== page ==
Looking back, Greenan was incredibly thankful for Despins’ insight.
“There are not many high schools in a position to have a guy like Chris,” Greenan said. “For me to be a college athlete a few years removed from high school and to be able to go right in and have him check me out. I am so grateful. I didn’t know what else to do. His opinion and the clarity he gave me was huge.”
The Road Ahead
Greenan can start throwing lightly in a month. He expects to be back to 100 percent in mid-march.
If there is a 2021 baseball season, Greenan is hoping to return to the mound as his team’s top arm — he only pitched three innings last year in the same role before the pandemic ended the season. He’ll be a team captain again.
“Coach proposed I just be as good a captain as I can be and take care of my body,” Greenan said, noting if he plays or not, he won’t lose a year of eligibility, a rule passed by the NCAA amid the pandemic.
He already has a game plan to get back on the bump.
“I have to rehab smart and once I come back, it will be all about managing workload,” he said. “I’ve already built it up, so it will be easier to get back.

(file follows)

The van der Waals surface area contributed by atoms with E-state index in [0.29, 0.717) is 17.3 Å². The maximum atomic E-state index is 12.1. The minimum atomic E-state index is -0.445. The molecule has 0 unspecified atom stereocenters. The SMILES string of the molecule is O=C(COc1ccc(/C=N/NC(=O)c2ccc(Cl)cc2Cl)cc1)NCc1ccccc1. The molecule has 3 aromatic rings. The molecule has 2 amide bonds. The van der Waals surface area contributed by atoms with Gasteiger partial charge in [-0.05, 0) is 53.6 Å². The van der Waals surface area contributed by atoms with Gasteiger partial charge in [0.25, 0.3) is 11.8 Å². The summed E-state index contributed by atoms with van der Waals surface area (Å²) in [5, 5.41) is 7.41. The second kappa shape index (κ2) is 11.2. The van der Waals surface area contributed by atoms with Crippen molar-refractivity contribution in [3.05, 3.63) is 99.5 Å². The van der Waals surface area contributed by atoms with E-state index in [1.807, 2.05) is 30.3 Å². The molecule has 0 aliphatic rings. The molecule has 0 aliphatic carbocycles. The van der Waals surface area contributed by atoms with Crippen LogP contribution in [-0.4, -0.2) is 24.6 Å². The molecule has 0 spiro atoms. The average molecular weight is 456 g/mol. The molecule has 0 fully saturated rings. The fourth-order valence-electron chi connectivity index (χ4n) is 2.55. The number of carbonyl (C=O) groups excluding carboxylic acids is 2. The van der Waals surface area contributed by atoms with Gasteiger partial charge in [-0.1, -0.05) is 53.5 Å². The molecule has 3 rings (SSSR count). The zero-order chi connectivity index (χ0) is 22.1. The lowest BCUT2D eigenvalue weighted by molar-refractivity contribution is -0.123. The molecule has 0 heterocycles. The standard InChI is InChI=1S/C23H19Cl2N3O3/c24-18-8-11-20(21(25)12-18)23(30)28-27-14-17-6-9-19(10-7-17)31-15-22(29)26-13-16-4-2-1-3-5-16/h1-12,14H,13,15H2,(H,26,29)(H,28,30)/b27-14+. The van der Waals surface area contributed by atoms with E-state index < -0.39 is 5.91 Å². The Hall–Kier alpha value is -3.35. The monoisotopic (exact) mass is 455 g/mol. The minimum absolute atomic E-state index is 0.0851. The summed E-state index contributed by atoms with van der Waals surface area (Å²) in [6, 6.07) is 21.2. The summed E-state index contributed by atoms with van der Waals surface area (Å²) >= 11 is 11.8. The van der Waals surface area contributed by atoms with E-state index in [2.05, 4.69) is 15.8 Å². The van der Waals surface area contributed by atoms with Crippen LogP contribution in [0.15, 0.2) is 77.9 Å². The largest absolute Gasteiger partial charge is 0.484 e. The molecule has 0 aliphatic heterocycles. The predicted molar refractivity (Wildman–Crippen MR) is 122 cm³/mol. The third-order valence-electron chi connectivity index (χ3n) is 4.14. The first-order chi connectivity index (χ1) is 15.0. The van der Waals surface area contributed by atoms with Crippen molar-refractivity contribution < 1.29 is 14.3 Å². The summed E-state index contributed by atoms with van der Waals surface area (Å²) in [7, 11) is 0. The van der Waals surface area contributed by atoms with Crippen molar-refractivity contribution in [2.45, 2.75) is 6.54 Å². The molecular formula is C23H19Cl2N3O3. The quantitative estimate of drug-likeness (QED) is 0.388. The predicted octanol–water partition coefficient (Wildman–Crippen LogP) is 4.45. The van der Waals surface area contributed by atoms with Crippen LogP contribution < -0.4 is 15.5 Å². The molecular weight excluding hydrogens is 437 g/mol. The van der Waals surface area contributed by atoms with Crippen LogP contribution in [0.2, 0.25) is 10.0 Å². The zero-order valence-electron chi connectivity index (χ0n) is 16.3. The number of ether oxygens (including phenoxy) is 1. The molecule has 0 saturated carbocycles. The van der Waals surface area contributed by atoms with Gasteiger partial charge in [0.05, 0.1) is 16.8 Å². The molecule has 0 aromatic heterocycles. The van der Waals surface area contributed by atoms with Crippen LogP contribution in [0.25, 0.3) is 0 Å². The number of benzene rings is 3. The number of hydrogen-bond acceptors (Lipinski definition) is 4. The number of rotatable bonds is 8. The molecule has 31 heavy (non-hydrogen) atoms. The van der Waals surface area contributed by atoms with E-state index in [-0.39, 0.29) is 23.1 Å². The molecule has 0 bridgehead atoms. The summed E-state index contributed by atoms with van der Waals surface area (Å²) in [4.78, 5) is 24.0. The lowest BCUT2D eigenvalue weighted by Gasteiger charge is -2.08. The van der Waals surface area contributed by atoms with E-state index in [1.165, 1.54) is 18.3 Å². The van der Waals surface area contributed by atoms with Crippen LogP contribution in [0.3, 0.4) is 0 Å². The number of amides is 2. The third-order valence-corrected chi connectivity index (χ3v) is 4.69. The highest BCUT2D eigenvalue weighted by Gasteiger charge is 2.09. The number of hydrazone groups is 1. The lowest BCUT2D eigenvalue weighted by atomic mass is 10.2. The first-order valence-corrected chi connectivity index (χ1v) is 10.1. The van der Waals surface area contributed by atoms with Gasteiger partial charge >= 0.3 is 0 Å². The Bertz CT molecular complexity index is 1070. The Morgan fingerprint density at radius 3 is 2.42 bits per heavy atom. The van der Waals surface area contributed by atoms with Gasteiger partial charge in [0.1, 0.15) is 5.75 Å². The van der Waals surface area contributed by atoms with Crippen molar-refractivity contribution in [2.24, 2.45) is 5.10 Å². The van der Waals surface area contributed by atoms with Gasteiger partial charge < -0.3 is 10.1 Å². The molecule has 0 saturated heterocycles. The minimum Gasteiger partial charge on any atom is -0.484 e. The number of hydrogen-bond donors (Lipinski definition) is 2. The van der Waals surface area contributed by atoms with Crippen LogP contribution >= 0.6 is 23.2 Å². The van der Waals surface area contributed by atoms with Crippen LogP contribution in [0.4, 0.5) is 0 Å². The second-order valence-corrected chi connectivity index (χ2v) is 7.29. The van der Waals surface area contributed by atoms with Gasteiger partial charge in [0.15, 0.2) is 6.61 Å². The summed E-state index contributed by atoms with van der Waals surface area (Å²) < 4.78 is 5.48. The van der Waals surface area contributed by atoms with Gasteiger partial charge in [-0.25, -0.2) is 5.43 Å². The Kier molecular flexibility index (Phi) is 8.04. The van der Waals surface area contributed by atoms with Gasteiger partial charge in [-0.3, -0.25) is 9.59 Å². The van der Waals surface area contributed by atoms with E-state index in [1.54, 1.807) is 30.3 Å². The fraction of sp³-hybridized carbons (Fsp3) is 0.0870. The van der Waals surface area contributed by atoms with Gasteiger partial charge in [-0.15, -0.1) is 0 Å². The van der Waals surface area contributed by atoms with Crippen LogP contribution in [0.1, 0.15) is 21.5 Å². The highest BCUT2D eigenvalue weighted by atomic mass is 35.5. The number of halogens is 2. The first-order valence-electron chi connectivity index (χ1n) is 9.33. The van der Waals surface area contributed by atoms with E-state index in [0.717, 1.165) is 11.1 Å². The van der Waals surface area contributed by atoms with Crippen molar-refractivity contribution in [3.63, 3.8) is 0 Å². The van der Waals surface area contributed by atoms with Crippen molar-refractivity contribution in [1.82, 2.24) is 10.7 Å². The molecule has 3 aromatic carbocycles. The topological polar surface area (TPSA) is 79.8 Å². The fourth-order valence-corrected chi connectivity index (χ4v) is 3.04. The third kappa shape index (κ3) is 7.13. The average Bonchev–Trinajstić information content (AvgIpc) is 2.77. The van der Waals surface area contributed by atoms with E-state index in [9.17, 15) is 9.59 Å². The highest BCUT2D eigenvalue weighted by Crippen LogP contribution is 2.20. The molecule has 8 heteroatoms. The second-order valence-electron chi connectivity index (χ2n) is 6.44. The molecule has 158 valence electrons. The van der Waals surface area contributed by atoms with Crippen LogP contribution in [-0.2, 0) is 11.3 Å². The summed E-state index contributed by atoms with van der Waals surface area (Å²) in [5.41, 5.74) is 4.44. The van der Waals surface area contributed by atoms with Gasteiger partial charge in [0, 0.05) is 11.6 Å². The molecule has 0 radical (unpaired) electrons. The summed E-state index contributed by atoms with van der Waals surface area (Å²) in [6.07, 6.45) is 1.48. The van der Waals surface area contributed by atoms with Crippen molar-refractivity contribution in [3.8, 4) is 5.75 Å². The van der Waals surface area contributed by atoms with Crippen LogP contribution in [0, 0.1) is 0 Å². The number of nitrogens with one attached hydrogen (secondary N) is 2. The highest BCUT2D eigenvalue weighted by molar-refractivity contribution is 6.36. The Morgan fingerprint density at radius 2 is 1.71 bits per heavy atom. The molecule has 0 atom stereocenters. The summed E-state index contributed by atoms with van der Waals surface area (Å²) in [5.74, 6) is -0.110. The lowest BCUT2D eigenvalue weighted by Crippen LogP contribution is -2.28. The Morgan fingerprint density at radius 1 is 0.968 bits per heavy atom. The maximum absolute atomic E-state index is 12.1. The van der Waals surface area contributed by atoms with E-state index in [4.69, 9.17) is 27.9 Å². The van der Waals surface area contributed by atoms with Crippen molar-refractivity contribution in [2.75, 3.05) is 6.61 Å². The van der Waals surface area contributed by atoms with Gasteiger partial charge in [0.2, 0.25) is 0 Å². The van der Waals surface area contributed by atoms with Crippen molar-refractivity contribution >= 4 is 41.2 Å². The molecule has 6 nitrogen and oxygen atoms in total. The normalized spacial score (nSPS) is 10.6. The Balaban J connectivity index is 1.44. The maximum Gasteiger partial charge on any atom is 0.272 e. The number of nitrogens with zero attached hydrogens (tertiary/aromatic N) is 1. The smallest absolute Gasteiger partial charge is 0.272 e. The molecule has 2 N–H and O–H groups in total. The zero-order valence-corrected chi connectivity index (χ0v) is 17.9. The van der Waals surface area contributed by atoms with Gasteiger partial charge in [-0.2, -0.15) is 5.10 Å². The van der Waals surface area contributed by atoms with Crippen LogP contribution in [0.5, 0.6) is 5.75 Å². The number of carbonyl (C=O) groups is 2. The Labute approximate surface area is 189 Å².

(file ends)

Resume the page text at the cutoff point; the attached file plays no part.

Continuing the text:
“I’ll be trying to break down the 90 mph door and that’s going to take a lot of work.”
Whatever happens this coming season, Greenan insists he’ll keep chasing his baseball dreams.
“I’m a lefty with a mid-to-upper 80s fastball,” he said. “I’m not satisfied and I have a lot more growing I need to do. I’ve put myself in good position and I am not ready to walk away with two years of eligibility left.”
The new year could not have come fast enough, especially for Greenan.
“My biggest takeaway is how fortunate I am to have people that support me, especially my parents,” Greenan said. “They’ve always been very supportive of me and have encouraged me to push myself.
“Moving forward, I will focus on getting my health back knowing, I have so many people that care. I’ll continue to be the best captain I can be to my teammates and I’ll keep pushing myself to get better every day and closer to my goals as a baseball player.”